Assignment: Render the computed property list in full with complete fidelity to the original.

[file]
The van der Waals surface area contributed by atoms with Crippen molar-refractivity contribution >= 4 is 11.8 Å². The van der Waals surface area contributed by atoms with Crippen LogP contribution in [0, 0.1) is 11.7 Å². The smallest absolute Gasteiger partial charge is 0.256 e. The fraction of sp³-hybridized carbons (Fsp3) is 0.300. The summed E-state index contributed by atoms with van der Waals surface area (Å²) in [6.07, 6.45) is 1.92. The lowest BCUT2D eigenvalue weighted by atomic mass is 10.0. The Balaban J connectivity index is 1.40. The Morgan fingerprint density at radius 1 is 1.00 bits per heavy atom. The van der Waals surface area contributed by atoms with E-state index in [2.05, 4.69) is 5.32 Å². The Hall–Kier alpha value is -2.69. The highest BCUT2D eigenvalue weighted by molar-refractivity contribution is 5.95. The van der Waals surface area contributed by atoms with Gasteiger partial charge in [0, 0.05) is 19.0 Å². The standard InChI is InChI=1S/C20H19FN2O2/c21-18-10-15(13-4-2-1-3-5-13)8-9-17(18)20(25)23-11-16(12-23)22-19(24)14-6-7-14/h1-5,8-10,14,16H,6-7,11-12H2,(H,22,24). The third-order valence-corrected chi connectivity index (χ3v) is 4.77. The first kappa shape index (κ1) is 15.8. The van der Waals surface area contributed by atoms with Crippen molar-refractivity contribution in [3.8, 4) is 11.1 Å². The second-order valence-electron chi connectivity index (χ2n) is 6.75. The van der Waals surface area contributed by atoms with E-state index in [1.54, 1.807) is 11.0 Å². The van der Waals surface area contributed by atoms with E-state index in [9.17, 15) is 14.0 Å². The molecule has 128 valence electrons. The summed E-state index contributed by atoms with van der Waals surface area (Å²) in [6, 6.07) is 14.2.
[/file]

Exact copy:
The van der Waals surface area contributed by atoms with Crippen molar-refractivity contribution >= 4 is 11.8 Å². The van der Waals surface area contributed by atoms with Crippen LogP contribution in [0, 0.1) is 11.7 Å². The smallest absolute Gasteiger partial charge is 0.256 e. The fraction of sp³-hybridized carbons (Fsp3) is 0.300. The summed E-state index contributed by atoms with van der Waals surface area (Å²) in [6.07, 6.45) is 1.92. The lowest BCUT2D eigenvalue weighted by atomic mass is 10.0. The Balaban J connectivity index is 1.40. The Morgan fingerprint density at radius 1 is 1.00 bits per heavy atom. The van der Waals surface area contributed by atoms with E-state index in [2.05, 4.69) is 5.32 Å². The Hall–Kier alpha value is -2.69. The highest BCUT2D eigenvalue weighted by molar-refractivity contribution is 5.95. The van der Waals surface area contributed by atoms with Gasteiger partial charge in [0, 0.05) is 19.0 Å². The standard InChI is InChI=1S/C20H19FN2O2/c21-18-10-15(13-4-2-1-3-5-13)8-9-17(18)20(25)23-11-16(12-23)22-19(24)14-6-7-14/h1-5,8-10,14,16H,6-7,11-12H2,(H,22,24). The third-order valence-corrected chi connectivity index (χ3v) is 4.77. The first kappa shape index (κ1) is 15.8. The van der Waals surface area contributed by atoms with Crippen molar-refractivity contribution in [3.8, 4) is 11.1 Å². The second-order valence-electron chi connectivity index (χ2n) is 6.75. The van der Waals surface area contributed by atoms with E-state index in [1.54, 1.807) is 11.0 Å². The van der Waals surface area contributed by atoms with E-state index in [9.17, 15) is 14.0 Å². The molecule has 128 valence electrons. The summed E-state index contributed by atoms with van der Waals surface area (Å²) in [6, 6.07) is 14.2.